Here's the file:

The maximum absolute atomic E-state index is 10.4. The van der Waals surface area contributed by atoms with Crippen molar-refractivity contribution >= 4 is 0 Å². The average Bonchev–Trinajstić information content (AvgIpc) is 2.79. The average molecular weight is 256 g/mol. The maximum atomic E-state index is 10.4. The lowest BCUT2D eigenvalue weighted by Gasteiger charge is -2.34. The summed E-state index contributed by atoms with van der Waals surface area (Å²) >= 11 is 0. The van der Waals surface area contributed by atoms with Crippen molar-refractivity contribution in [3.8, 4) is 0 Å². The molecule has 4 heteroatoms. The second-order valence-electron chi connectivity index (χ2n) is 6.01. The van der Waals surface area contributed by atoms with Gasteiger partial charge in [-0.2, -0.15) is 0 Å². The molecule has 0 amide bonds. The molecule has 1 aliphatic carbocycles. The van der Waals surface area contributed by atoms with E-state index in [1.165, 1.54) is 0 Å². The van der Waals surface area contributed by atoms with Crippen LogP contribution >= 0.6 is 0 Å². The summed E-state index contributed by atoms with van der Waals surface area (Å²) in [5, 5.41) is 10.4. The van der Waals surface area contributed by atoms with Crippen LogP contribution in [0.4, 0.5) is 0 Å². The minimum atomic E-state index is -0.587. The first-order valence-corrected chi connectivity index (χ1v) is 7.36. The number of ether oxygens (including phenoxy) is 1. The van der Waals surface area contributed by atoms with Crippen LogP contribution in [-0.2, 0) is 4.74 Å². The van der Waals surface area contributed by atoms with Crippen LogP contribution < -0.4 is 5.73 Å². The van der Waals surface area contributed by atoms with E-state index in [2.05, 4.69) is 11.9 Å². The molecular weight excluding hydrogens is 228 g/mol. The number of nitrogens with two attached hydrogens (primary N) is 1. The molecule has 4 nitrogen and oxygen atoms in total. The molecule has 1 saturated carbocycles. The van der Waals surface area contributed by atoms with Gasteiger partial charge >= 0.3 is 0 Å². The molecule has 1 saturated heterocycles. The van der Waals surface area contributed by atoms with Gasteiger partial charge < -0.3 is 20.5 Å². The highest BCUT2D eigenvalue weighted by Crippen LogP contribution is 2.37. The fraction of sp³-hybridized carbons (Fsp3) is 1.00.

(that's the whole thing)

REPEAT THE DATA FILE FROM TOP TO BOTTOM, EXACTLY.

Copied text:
The maximum absolute atomic E-state index is 10.4. The van der Waals surface area contributed by atoms with Crippen molar-refractivity contribution >= 4 is 0 Å². The average Bonchev–Trinajstić information content (AvgIpc) is 2.79. The average molecular weight is 256 g/mol. The maximum atomic E-state index is 10.4. The lowest BCUT2D eigenvalue weighted by Gasteiger charge is -2.34. The summed E-state index contributed by atoms with van der Waals surface area (Å²) >= 11 is 0. The van der Waals surface area contributed by atoms with Crippen molar-refractivity contribution in [3.8, 4) is 0 Å². The molecule has 4 heteroatoms. The second-order valence-electron chi connectivity index (χ2n) is 6.01. The van der Waals surface area contributed by atoms with Gasteiger partial charge in [-0.2, -0.15) is 0 Å². The molecule has 0 amide bonds. The molecule has 1 aliphatic carbocycles. The van der Waals surface area contributed by atoms with E-state index in [1.165, 1.54) is 0 Å². The van der Waals surface area contributed by atoms with Crippen LogP contribution >= 0.6 is 0 Å². The summed E-state index contributed by atoms with van der Waals surface area (Å²) in [5, 5.41) is 10.4. The van der Waals surface area contributed by atoms with Crippen LogP contribution in [0.4, 0.5) is 0 Å². The minimum atomic E-state index is -0.587. The first-order valence-corrected chi connectivity index (χ1v) is 7.36. The number of ether oxygens (including phenoxy) is 1. The van der Waals surface area contributed by atoms with Crippen LogP contribution in [-0.2, 0) is 4.74 Å². The van der Waals surface area contributed by atoms with Crippen LogP contribution < -0.4 is 5.73 Å². The van der Waals surface area contributed by atoms with E-state index in [2.05, 4.69) is 11.9 Å². The molecular weight excluding hydrogens is 228 g/mol. The number of nitrogens with two attached hydrogens (primary N) is 1. The molecule has 4 nitrogen and oxygen atoms in total. The molecule has 1 saturated carbocycles. The van der Waals surface area contributed by atoms with Gasteiger partial charge >= 0.3 is 0 Å². The molecule has 1 saturated heterocycles. The van der Waals surface area contributed by atoms with Gasteiger partial charge < -0.3 is 20.5 Å². The highest BCUT2D eigenvalue weighted by Crippen LogP contribution is 2.37. The fraction of sp³-hybridized carbons (Fsp3) is 1.00.